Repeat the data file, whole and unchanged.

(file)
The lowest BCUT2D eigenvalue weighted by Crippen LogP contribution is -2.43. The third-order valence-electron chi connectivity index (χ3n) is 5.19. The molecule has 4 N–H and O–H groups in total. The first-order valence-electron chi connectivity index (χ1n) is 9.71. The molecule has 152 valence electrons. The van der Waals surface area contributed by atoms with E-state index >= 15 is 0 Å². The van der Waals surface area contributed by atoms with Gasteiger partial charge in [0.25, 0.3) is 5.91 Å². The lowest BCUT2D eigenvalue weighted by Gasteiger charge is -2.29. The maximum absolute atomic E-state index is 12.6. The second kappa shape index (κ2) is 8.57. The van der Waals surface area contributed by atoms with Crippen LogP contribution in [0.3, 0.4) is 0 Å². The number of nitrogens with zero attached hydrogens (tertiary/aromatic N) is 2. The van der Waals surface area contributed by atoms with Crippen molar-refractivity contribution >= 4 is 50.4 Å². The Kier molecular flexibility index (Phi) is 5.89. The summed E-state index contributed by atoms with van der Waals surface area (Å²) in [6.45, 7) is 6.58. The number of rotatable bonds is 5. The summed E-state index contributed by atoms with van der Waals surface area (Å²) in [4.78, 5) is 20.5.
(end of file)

The lowest BCUT2D eigenvalue weighted by Crippen LogP contribution is -2.43. The third-order valence-electron chi connectivity index (χ3n) is 5.19. The molecule has 4 N–H and O–H groups in total. The first-order valence-electron chi connectivity index (χ1n) is 9.71. The molecule has 152 valence electrons. The van der Waals surface area contributed by atoms with E-state index >= 15 is 0 Å². The van der Waals surface area contributed by atoms with Gasteiger partial charge in [0.25, 0.3) is 5.91 Å². The lowest BCUT2D eigenvalue weighted by Gasteiger charge is -2.29. The maximum absolute atomic E-state index is 12.6. The second kappa shape index (κ2) is 8.57. The van der Waals surface area contributed by atoms with Crippen LogP contribution in [0.3, 0.4) is 0 Å². The number of nitrogens with zero attached hydrogens (tertiary/aromatic N) is 2. The van der Waals surface area contributed by atoms with Crippen molar-refractivity contribution >= 4 is 50.4 Å². The Kier molecular flexibility index (Phi) is 5.89. The summed E-state index contributed by atoms with van der Waals surface area (Å²) in [6.45, 7) is 6.58. The number of rotatable bonds is 5. The summed E-state index contributed by atoms with van der Waals surface area (Å²) in [4.78, 5) is 20.5.